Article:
A taste of the prehistoric

The International Centre for Sturgeon Studies on Vancouver Island grows white sturgeon for research and conservation purposes and has recently delved into the sustainable seafood market.

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Vancouver Island University (VIU) has been raising white sturgeon since 1984. In 2012, the University launched the only dedicated research facility for studying the prehistoric fish – the only one of its kind in North America. Named the International Centre for Sturgeon Studies (ICSS), the facility focuses on researching sturgeon biology, conservation and aquaculture applications.

Raised sustainably at Vancouver Island University’s International Centre for Sturgeon Studies (ICSS), a select few of our sturgeon are now being smoked locally and canned at St Jean’s Cannery and Smokehouse.

The ICSS raises thousands of sturgeon every year, but once they reach two years old, fish densities need to be reduced as fish require more room to grow. Because of federal and provincial laws, releasing the fish into the wild is not an option. Selling sturgeon products is an innovative way for the self-funded facility to supplement grant funding.

And not only does the generated revenue help subsidize research and educational activities, but the products are raising awareness about sturgeon aquaculture and conservation.

Partnering with local retailers

So far three restaurants – the Westwood Bistro in Nanaimo, Pacific Prime Restaurant and Lounge in Parksville and Edible Canada in Vancouver – are serving up VIU sturgeon products to customers. Additionally, cans of smoked sturgeon – processed and smoked locally at St Jean’s Cannery and Smokehouse – are available at several local retail shops.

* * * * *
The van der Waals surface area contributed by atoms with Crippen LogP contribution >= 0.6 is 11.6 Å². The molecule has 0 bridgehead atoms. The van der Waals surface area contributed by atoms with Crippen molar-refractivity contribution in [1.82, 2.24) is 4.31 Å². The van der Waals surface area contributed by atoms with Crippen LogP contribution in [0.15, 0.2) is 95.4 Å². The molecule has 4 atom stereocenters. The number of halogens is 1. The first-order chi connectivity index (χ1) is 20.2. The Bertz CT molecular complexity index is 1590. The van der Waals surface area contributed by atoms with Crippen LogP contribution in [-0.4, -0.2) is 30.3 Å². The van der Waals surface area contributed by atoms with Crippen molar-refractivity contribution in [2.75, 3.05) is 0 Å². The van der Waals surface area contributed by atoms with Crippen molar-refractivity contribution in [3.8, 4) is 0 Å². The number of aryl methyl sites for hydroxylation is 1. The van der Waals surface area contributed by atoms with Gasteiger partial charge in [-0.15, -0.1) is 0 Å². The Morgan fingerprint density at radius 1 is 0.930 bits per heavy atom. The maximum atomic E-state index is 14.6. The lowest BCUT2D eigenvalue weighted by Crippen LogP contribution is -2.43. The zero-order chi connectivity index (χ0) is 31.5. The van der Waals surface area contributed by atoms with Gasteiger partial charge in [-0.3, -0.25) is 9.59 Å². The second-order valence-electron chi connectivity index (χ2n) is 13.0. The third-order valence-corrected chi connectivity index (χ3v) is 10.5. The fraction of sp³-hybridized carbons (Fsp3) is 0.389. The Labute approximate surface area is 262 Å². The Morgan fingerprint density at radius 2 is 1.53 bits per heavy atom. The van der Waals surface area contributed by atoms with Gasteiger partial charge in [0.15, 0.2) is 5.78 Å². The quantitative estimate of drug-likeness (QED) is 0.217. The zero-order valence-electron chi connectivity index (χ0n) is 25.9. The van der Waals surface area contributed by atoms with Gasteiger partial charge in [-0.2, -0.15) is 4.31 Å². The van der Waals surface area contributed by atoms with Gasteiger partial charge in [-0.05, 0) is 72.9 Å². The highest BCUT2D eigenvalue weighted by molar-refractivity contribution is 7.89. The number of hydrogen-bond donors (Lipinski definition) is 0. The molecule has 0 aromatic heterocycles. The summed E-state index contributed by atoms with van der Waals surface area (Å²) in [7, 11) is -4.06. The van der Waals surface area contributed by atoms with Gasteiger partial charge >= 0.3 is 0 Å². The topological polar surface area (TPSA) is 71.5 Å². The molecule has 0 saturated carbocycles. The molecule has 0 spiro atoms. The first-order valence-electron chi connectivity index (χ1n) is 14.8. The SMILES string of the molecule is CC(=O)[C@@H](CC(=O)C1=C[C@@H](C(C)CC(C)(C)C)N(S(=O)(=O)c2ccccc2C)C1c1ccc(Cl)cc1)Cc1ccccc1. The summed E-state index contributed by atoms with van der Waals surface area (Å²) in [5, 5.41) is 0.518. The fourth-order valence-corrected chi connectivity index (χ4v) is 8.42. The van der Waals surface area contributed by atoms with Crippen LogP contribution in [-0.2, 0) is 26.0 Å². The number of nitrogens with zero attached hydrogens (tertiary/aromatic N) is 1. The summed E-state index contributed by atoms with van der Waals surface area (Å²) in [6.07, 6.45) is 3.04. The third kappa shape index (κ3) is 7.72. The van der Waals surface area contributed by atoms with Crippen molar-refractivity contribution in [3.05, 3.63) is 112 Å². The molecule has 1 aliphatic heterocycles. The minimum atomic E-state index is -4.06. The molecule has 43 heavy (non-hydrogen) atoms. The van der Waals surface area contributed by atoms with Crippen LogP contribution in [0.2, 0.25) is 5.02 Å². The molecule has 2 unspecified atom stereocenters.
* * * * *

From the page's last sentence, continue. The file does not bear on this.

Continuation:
“Our sturgeon are grown in a land-based, closed-containment, re-circulating system which is used for training our fisheries and aquaculture students, so there’s a local, environmentally friendly, educational aspect to it,” said Dr Jenny Dawson-Coates, a Fish Health Biologist at VIU.

“It’s also a really nice fish for eating. In other places in the world, it’s a delicacy.”

Islanders who want to try sturgeon can look for VIU smoked canned sturgeon at several local retailers. For inspiration, they can also visit the restaurants mentioned above to see what chefs are doing with both the smoked and fresh fish.

Ian Lane, Pacific Prime Restaurant’s Food and Beverage Director in Parksville, BC, has used VIU’s fresh sturgeon fillets as the restaurant’s featured Catch of the Day a number of times.

“Sturgeon is a great, underutilized fish,” said Lane. “Because it is a sustainable, ethical, local product, we thought it was a great fit for what we want to do at this restaurant.”

At Nanaimo-based Westwood Bistro, guests can sample the smoked product in a risotto-filled crepe with yam cream, and the fresh fillets make an appearance on special menus from time to time. Head Chef Kellie Callender says the major appeal of VIU sturgeon is that it is a unique, interesting, local product, and all the money goes back into research and education. He’s also heard many positive things about the taste of the product.

“Whenever I talk to guests after they’ve had it, they’re usually really excited to hear where it’s from,” said Callender. “We try to support local farmers and producers as much as possible and that whole message really changes how people feel about coming out to eat.”

On Granville Island in Vancouver, Edible Canada is serving up VIU sturgeon in a seafood salad.

“At Edible Canada, we are synonymous with sourcing only the best local, sustainable and seasonal products, and this was a great way for us to not only help the research program, but also offer our customers an opportunity to enjoy a unique fish that showcases the best of BC and is unsung on most local menus,” says Eric Pateman, President of Edible Canada Culinary Experiences Corporation. “Our customers love it for its firmness and flavour.”

Debbie Shore, Chair of VIU’s Culinary Programs, who has cooked with it a number of times, also enjoys the taste.

“It’s juicy and has a good texture and a really nice flavour,” she says. “Anytime I’ve cooked with it, comments have been positive, and people have really liked it.”

White sturgeon – the largest sturgeon species in North America – can grow up to six metres long and can live up to 100-150 years old.

The ICSS brings together research activities at the regional, national and international levels involving conservation, enhancement and commercial interests. It is also a place where people can go to learn more about these unique “living fossils” – the ICSS hosts more than 1,000 visitors each year.